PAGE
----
This is a schematic representation of optical self-trapping within SP-functionalized hydrogels with two remote beams; each beam is switched on and off to control the interaction. Image: Aizenberg/Saravanamuttu Lab. Proceedings of the National Academy of Sciences Feb 2020, 201902872; DOI: 10.1073/pnas.1902872117.
This is a schematic representation of optical self-trapping within SP-functionalized hydrogels with two remote beams; each beam is switched on and off to control the interaction. Image: Aizenberg/Saravanamuttu Lab. Proceedings of the National Academy of Sciences Feb 2020, 201902872; DOI: 10.1073/pnas.1902872117.

Advances in biomimicry – creating biological responses in non-biological substances – will allow synthetic materials to behave in ways that are typically only found in nature. While light provides an especially effective tool for triggering life-like, dynamic responses within a range of materials, it is typically dispersed throughout the sample, making it difficult to localize the bio-inspired behavior in specific sections of the sample.

Now, however, a convergence of optical, chemical and materials sciences has yielded a new way to utilize light to control the local dynamic behavior within a novel hydrogel. When illuminated, this hydrogel mimics a vital biological behavior: the ability of the iris and pupil in the eye to dynamically respond to incoming light. Furthermore, once the light enters the sample, the material itself modifies the behavior of the light, trapping it within specific sections.

The hydrogel was developed by a team of researchers from the University of Pittsburgh's Swanson School of Engineering, Harvard University and McMaster University in Canada, who report their findings in a paper in the Proceedings of the National Academy of Sciences. The researchers from the University of Pittsburgh include Anna Balazs, professor of chemical and petroleum engineering, and Victor Yashin, visiting research assistant professor.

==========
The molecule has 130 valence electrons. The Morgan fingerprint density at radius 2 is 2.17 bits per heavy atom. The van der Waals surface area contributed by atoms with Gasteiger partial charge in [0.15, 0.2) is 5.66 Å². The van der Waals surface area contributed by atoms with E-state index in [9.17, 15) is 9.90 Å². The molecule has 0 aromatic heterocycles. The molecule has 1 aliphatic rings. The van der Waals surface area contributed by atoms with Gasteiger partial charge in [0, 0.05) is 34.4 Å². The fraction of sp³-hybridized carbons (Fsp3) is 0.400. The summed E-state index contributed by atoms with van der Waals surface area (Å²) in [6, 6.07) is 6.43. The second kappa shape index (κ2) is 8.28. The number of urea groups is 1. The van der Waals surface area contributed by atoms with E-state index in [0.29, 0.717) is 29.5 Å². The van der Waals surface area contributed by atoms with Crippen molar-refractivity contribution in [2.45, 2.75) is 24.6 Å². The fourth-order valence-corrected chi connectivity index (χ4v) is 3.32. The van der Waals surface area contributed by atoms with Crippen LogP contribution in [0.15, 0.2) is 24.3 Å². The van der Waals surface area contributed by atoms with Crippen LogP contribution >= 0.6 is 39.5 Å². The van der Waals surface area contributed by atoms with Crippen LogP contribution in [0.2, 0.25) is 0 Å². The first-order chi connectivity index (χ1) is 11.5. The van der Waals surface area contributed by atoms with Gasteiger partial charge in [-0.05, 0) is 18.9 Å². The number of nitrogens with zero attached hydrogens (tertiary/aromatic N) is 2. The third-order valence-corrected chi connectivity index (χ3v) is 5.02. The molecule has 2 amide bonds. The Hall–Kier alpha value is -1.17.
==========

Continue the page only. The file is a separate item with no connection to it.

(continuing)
"Until only a decade or so ago, the preferred state for materials was static. If you built something, the preference was that a material be predictable and unchanging," Balazs said. "However, as technology evolves, we are thinking about materials in new ways and how we can exploit their dynamic properties to make them responsive to external stimuli.

"For example, rather than programming a computer to make a device perform a function, how can we combine chemistry, optics and materials to mimic biological processes without the need for hard-wired processors and complex algorithms?"

This study continues Balazs' work with spiropyran (SP)-functionalized hydrogels and their photo-sensitive chromophores. Although the SP gel resembles gelatin, it is distinctive in its ability to contain beams of light and not disperse them, similar to the way fiber optics passively control light for communication. Unlike a simple polymer, the water-filled hydrogel reacts to light and can ‘trap’ the photons within its molecular structure.

"The chromophore in the hydrogel plays an important role," Balazs explained. "In the absence of light, the gel is swollen and relaxed. But when exposed to light from a laser beam about the width of a human hair, it changes its structure, shrinks and becomes hydrophobic. This increases the polymer density and changes the hydrogel's index of refraction, and traps the light within regions that are denser than others. When the laser is removed from the source, the gel returns to its normal state. The ability of the light to affect the gel and the gel in turn to affect the propagating light creates a beautiful feedback loop that is unique in synthetic materials."

Most surprisingly, the group found that introducing a second, parallel beam of light creates a type of communication within the hydrogel. One of the self-trapped beams can not only control a second beam, but this control can happen even with a significant distance between the two, thanks to the response of the hydrogel medium.

Yashin notes that this type of control is now possible because of the evolution of materials, not because of advances in laser technology. "The first observation of self-trapping of light occurred in 1964, but with very large, powerful lasers in controlled conditions," he said. "We can now more easily achieve these behaviors in ambient environments with far less energy, and thus greatly expand the potential use for non-linear optics in applications."

The researchers believe that opto-chemo-mechanical responses present a potential sandbox for exploring soft robotics, optical computing and adaptive optics. "There are few materials designed with a built-in feedback loop," Balazs said. "The simplicity of the responses provides an exciting way to mimic biological processes such as movement and communication, and open new pathways toward creating devices that aren't reliant on human control."

This story is adapted from material from the University of Pittsburgh, with editorial changes made by Materials Today. The views expressed in this article do not necessarily represent those of Elsevier. Link to original source.